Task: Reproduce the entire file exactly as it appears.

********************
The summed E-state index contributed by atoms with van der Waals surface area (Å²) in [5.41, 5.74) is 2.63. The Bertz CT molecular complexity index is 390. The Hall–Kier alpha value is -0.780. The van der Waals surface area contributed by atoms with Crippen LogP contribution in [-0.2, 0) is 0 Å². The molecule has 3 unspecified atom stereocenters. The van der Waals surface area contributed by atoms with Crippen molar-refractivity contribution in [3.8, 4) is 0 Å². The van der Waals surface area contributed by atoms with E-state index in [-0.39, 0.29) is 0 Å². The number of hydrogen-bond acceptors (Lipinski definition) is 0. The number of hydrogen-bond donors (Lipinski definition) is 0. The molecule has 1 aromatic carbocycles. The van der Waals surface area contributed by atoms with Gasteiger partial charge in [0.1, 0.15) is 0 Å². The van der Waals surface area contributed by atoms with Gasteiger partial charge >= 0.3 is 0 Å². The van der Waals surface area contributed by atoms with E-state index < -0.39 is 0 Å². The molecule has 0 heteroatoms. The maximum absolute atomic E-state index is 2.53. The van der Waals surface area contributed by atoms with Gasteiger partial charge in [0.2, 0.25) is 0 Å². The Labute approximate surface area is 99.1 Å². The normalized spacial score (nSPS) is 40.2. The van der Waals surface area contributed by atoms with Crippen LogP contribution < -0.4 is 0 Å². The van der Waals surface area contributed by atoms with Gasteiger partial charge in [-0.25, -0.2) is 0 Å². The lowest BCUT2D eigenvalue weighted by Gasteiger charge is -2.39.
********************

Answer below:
The summed E-state index contributed by atoms with van der Waals surface area (Å²) in [5.41, 5.74) is 2.63. The Bertz CT molecular complexity index is 390. The Hall–Kier alpha value is -0.780. The van der Waals surface area contributed by atoms with Crippen LogP contribution in [-0.2, 0) is 0 Å². The molecule has 3 unspecified atom stereocenters. The van der Waals surface area contributed by atoms with Crippen molar-refractivity contribution in [3.8, 4) is 0 Å². The van der Waals surface area contributed by atoms with E-state index in [-0.39, 0.29) is 0 Å². The number of hydrogen-bond acceptors (Lipinski definition) is 0. The number of hydrogen-bond donors (Lipinski definition) is 0. The molecule has 1 aromatic carbocycles. The van der Waals surface area contributed by atoms with Gasteiger partial charge in [0.1, 0.15) is 0 Å². The van der Waals surface area contributed by atoms with Gasteiger partial charge >= 0.3 is 0 Å². The van der Waals surface area contributed by atoms with E-state index < -0.39 is 0 Å². The molecule has 0 heteroatoms. The maximum absolute atomic E-state index is 2.53. The van der Waals surface area contributed by atoms with Gasteiger partial charge in [0.2, 0.25) is 0 Å². The Labute approximate surface area is 99.1 Å². The normalized spacial score (nSPS) is 40.2. The van der Waals surface area contributed by atoms with Crippen LogP contribution < -0.4 is 0 Å². The van der Waals surface area contributed by atoms with Gasteiger partial charge in [-0.25, -0.2) is 0 Å². The lowest BCUT2D eigenvalue weighted by Gasteiger charge is -2.39.